Antimicrobial Drugs Chemotherapy: The use of drugs to treat a disease Antimicrobial drugs: Interfere with the growth of microbes within a host Antibiotic: A substance produced by a microbe that, in small amounts, inhibits another microbe Selective toxicity: A drug that kills harmful microbes without damaging the host
Antimicrobial Drugs:Antibiotic: Substance produced by a microorganism that in small amounts inhibits the growth of another microbe.Antibiotic producing microbes include: Gram-Positive Rods: Bacillus subtilis: Bacitracin Bacillus polymyxa: Polymyxin Fungi Penicillium notatum: Penicillin Cephalosporium spp.: Cephalothin Actinomycetes: Streptomyces venezuelae: Chloramphenicol Streptomyces griseus: Streptomycin Streptomyces nodosus: Amphotericin B Micromonospora purpurea: Gentamycin
• Antibacterials: Relatively easy to develop and find with low toxicity because procaryotic cells are very different from host cells.• Antihelminthic, antiprotozoan, and antifungal drugs: More difficult to develop because eucaryotic cells resemble human cells.• Antivirals: Most difficult to develop because virus reproduces using host cell enzymes and machinery. Spectrum of Antimicrobial Activity Broad Spectrum: Effective against many different types of bacteria (e.g.: both gram positive and negative). Examples: Tetracyclin Narrow Spectrum Antibiotics: Effective against a subset of bacteria (either gram positive and negative). Examples: Penicillin, Isoniazid (Mycobacteria only}
Mechanisms of AntimicrobialAction Bacteria have their own enzymes for Cell wall formation Protein synthesis DNA replication RNA synthesis Synthesis of essential metabolites Viruses use host enzymes inside host cells Fungi and protozoa have own eukaryotic enzymes The more similar the pathogen and host enzymes, the more side effects the antimicrobials will have
The Action of Antimicrobial Drugs Bactericidal Kill microbes directly Bacteriostatic Prevent microbes from growing
Antimicrobial Mechanisms of Action Inhibition of Cell Wall Synthesis: Interfere with peptidoglycan synthesis. Result in cell lysis. Low toxicity. E.g.: Penicillin and vancomycin. Other antibiotics in the penicillin family (B-lactams): Ampicillin, Methicillin, and Oxacillin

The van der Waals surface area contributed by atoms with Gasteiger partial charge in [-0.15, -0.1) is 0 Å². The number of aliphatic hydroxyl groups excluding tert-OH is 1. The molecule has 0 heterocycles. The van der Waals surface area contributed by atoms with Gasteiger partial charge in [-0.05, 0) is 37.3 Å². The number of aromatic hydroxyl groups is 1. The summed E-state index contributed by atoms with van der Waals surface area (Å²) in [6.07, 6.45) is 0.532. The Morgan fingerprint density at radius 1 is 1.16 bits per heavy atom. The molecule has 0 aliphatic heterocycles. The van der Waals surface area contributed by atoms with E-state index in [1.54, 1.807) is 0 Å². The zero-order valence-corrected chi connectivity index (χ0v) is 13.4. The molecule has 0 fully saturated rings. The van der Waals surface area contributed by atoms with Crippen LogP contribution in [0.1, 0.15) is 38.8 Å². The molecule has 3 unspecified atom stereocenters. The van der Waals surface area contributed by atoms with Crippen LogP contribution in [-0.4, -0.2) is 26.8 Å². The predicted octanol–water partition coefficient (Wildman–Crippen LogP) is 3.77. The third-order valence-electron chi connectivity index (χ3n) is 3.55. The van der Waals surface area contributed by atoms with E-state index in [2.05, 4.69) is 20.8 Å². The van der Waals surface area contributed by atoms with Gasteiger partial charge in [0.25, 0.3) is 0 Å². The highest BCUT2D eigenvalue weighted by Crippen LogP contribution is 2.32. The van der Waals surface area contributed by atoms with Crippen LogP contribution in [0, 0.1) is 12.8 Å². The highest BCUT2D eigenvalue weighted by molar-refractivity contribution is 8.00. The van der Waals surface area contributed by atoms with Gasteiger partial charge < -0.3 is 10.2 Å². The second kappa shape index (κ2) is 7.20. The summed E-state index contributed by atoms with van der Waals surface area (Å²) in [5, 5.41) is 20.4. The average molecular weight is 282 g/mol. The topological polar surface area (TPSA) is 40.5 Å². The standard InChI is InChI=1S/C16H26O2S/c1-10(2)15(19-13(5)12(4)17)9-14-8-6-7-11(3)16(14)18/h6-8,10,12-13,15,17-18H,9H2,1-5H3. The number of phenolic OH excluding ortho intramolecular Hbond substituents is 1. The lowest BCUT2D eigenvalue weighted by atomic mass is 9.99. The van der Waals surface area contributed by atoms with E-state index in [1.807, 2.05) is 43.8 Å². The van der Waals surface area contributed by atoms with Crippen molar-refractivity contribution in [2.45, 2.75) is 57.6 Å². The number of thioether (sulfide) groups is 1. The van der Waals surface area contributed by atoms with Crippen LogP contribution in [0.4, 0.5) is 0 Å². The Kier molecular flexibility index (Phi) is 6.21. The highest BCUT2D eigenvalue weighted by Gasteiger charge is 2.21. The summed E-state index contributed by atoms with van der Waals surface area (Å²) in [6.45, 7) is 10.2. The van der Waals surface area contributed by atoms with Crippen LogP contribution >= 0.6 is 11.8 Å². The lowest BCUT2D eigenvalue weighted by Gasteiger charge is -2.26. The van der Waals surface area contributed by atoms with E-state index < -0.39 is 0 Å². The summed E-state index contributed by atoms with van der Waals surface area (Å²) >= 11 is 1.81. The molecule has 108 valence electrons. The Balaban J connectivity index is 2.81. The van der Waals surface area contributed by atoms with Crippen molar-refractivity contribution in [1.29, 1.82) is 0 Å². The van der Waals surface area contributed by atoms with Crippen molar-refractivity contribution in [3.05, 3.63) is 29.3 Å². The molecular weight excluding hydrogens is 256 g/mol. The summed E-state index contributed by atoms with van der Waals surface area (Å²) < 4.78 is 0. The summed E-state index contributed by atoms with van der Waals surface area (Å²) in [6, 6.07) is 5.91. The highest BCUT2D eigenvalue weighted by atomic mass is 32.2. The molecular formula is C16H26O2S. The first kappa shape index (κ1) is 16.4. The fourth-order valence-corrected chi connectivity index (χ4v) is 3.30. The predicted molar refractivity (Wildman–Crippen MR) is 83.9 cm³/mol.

Antimicrobial Mechanisms of Action Inhibition of Protein Synthesis: Interfere with procaryotic (70S) ribosomes, also found in mitochondria. Most have broad spectrum of activity Tetracyclin, chloramphenicol, erythromycin, and streptomycin.
Antimicrobial Mechanisms of Action Injury to the Plasma Membrane: Cause changes in membrane permeability. Result in loss of metabolites and/or cell lysis. Many polypeptide antibiotics. E.g.: Polymyxin B (antibacterial) or miconazole (antifungal). Inhibition of Nucleic Acid (DNA/RNA) Synthesis: Interfere with DNA replication and transcription. May be toxic to human cells. E.g.: Rifampin and quinolones
Antimicrobial Mechanisms of Action Inhibition of Synthesis of Essential Metabolites: Involve competitive inhibition of key enzymes. Closely resemble substrate of enzyme. E.g.: Sulfa drugs inhibit the synthesis of folic acid which is necessary for DNA and RNA synthesis.
Inhibitors of Cell Wall Synthesis Antibiotics effective against Mycobacteria: interfere with mycolic acid synthesis or incorporation. This process inhibits the synthesis of mycolic acid which required for themycobactericidalbacterial cell wall. Isoniazid is to rapidly- dividing mycobacteria but is bacteriostatic if the mycobacterium is slow-growing
Isoniazid may cause side effects: diarrhea vision problems eye pain numbness or tingling in the hands and feet skin rash fever swollen glands sore throat unusual bleeding or bruising stomach pains or tenderness
Sulfonamides AKA “sulfa drugs” Effective against a broad range of microorganisms Block specific step in biosynthetic pathway of folic acid Interfere with PABA and folic acid formation, thereby destroying bacteria
Sulfonamides’ Side Effects Rash Nausea Drug fever Vomiting Jaundice Blood complications Kidney damage
Criteria for the evaluation ofquality of antimicrobial drug use
Safety Concerns with the Use of Antimicrobials: Toxicity Kidney damage Liver damage Bone marrow (Chloramphenicol and aplastic anemia) Interactions with other medications May neutralize effectiveness of contraceptive pills Hypersensitivity reactions Anaphylactic reactions to penicillin Triple antibiotic ointment (rashes & neomycin B) Fetal damage/risk to pregnant women Tetracyclin causes discoloration of teeth in children and may cause liver damage in pregnant women Fluoroquinolones may cause cartilage damage. Dysbiosis: Host’s normal beneficial flora killed off, causing various symptoms such as diarrhea, digestive problems (constipation, gas), yeast infections, etc. Probiotics and antifungals can help. Antibiotic Resistance: Multiple antibiotic resistant is becoming a huge problem. MRSA= Methicillin Resistant Staphylococcus aureus.